The Price of Motherhood

by Harry on December 9, 2005

Interesting article by Steve Landsburg in Slate about how to calculate the opportunity costs for future income of becoming a mother. He’s reporting a study by Amalia Miller (pdf), who claims that delaying childbirth for a year in your twenties increases your prospective income by 10%. I was most interested in the method, and am even more interested in hearing what economists have to say about the method and the findings (open invitation). Landsburg on the method:

How does Miller know her findings are reliable? It would never do for her to simply compare the wages of women who gave birth at different ages. A woman who gives birth at 24 might be a different sort of person from a woman who gives birth at 25 and those differences might impact future earnings. Maybe the 24-year-old is less ambitious. Or worse yet (worse from the point of view of sorting out what’s causing what), maybe the 24-year-old started her family sooner precisely because she already saw that her career was going badly.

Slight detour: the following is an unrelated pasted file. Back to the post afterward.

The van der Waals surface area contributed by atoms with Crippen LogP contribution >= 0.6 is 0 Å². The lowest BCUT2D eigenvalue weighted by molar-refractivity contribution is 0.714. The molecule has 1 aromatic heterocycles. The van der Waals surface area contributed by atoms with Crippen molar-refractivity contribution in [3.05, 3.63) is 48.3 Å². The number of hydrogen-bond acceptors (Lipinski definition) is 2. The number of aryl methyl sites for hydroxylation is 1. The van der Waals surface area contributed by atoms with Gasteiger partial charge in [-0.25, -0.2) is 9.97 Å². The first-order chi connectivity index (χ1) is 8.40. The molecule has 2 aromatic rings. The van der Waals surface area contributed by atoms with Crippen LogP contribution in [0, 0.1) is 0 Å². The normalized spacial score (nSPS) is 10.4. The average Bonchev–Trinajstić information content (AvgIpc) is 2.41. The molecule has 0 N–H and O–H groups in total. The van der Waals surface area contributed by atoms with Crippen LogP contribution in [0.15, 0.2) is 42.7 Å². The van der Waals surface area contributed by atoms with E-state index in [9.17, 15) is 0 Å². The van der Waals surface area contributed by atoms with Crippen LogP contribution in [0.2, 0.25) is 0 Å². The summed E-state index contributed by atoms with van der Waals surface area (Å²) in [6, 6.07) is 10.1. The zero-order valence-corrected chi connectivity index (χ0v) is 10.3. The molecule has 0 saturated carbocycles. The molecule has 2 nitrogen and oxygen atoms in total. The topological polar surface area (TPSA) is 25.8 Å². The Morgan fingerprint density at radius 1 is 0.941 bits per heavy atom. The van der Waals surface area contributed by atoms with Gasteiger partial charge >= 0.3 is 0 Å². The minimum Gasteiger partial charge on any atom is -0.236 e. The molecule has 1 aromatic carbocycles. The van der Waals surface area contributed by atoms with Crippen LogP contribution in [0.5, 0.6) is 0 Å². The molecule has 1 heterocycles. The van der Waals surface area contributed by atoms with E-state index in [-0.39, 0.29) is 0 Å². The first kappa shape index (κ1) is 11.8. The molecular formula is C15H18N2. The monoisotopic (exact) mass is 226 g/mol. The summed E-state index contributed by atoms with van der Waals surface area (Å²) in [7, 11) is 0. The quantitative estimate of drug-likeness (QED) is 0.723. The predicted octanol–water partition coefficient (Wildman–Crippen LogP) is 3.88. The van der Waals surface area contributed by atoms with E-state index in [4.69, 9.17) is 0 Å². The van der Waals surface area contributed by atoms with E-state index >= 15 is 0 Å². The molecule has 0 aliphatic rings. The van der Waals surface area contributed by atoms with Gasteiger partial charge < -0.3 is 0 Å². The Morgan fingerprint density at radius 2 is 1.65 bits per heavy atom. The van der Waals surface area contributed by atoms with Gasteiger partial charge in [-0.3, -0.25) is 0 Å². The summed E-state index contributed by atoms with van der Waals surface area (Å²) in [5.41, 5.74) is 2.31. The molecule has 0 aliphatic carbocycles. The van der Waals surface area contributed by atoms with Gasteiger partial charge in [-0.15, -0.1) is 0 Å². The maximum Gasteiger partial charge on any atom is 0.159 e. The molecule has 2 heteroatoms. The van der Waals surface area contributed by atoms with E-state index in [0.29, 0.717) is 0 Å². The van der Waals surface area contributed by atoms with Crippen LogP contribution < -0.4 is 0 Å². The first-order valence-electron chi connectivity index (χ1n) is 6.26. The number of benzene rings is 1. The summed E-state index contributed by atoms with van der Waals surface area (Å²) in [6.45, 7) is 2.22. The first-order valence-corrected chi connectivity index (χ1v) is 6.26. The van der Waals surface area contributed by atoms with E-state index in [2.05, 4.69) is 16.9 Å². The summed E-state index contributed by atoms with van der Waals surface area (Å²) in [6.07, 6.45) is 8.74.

So, Professor Miller did something very clever. Instead of comparing random 24-year-old mothers with random 25-year-old mothers, she compared 24-year-old mothers with 25-year-old mothers who had miscarried at 24. So, she had two groups of women, all of whom made the same choices regarding pregnancy, but some of whom had their first children delayed by an act of chance.

Lennon and Beatles Covers

by Harry on December 9, 2005

The BBC is obsessed with the anniversary of Lennon’s death. For my own part I have four memories — the shock of Radio 4 (the Today Programme) announcing the death in the morning; the amazing sense of loss at school, mitigated only by the bizarre spectacle of Lennon-look-alike Nick P crying his eyes out all day long; somebody on Question Time saying that everyone would remember where they were when they heard about Lennon’s death, and finally, watching Not the Nine O Clock News that week (Thursday?) and wondering all the way through the show how they would respond to his death — and being first touched, and then shocked, by the way they did it (am I the only person who remembers this?)

Anyway, I’m deliberately posting this the day after the anniversary in order to alert you to 2 wonderful shows full of cover versions:

Mike Harding’s show, with numerous folkies covering songs from Rubber Soul (released 40 years ago this week? Amazing)